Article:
by MATT SMITH, Contributor
And you are a gossiping, wage-slaving Peter Gibbons trying to figure out how to get out of working on a Sunday.
You’re gossiping like crazy. You’re talking shit. You’re looking at those numbers, the numbers of the defenseless, the numbers of those who have been there hours before and long since left for the day.
“225# C&J? No way.”
“5:43?? More like 8:43!”
“Since when does s/he squat that much?”
Everyone is susceptible and no one is above it. Questioning, analysis and fundamental math skills are functions of living. We live to question, to view, to analyze, to add, and to subtract.
Humans are also giant shitheads (some of the time) who live and breathe and die by the sword of gossip. That is to say, we talk too much about each other: the good, the bad, the ugly, the unmentionable. It’s a process of reassurance and ego-building. Talking about others reaffirms ourselves, our choices, our actions, and our beliefs. It’s the “ugly duckling” of around the waist bird floaties designed to keep us above water. Without it, many of us would drown.
The Pressure That Is the Whiteboard
It should come as no surprise that some of us will slip-up, falter, or tremble under the pressure that is the whiteboard. The ritualistic process is simple: remember scores, write scores.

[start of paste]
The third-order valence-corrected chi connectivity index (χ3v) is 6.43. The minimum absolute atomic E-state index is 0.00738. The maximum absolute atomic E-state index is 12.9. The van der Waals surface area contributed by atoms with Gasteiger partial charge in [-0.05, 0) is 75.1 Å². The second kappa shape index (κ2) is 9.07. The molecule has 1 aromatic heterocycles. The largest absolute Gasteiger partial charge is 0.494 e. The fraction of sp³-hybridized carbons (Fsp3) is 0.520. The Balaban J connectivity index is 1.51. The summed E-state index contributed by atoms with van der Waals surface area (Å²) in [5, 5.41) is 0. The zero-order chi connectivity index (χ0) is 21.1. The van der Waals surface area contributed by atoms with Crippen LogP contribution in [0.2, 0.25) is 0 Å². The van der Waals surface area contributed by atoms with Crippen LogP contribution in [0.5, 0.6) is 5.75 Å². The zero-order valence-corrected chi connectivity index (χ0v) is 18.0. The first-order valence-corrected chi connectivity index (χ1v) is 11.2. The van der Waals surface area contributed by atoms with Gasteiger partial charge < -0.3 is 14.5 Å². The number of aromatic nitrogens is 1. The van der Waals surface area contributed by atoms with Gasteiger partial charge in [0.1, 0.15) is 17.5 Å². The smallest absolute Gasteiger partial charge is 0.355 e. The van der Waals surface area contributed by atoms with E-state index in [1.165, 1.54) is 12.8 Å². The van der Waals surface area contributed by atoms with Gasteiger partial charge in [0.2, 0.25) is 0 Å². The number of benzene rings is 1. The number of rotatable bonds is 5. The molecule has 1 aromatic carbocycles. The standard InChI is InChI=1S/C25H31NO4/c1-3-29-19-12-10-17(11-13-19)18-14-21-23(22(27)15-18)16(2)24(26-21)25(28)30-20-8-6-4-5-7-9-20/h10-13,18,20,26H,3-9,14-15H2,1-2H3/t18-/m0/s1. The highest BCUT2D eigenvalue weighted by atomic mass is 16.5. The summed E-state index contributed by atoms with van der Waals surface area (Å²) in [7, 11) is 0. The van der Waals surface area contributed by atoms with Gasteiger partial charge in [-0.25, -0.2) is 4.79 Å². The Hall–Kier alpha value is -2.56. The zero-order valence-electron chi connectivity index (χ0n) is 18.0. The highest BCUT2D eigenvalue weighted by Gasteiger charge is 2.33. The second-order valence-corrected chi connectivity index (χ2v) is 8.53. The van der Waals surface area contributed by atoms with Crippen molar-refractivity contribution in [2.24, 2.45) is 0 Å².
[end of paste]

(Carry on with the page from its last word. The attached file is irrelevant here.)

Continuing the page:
Working with students who have special needs, I have seen situations in which the process of writing down scores — particularly low scores — causes undue stress and discomfort. In order to quell this uncertainty and most importantly — vulnerability — people can (and will) do whatever it takes to snuff out that terrible, awkward, sinking feeling.
We are pride-driven beings. We use Instagram! We like to and want to (need to?) take pictures of ourselves lifting a weight for the first time, of the beer we drink, of the food we just made, of the sunset that we (and everyone else) just saw outside.
We brag about our personal records. We’re taught and trained and told to focus on these abstract, yet tangible, concepts of achievement and success. These are not necessarily bad things and I, for the record, can’t wait to get my iPhone 5 fully-loaded with Instagram because, dude, people need to see what Palos Verdes looks like at sunset.
Does it really matter how much weight was on that bar? Does it matter where I finished in my last race? Do these things define me as a human?
For some of us it does, which brings us back to the whiteboard. For you runners and cyclists, think Strava.
The whiteboard, by definition, starts blank. It brings us all together on a clear and even slate to post achievement. Your result, your achievement, is on display to the entire world (what? you don’t think of your gym as the center of the universe?), and there’s nowhere you can hide…
…lest, you fudge.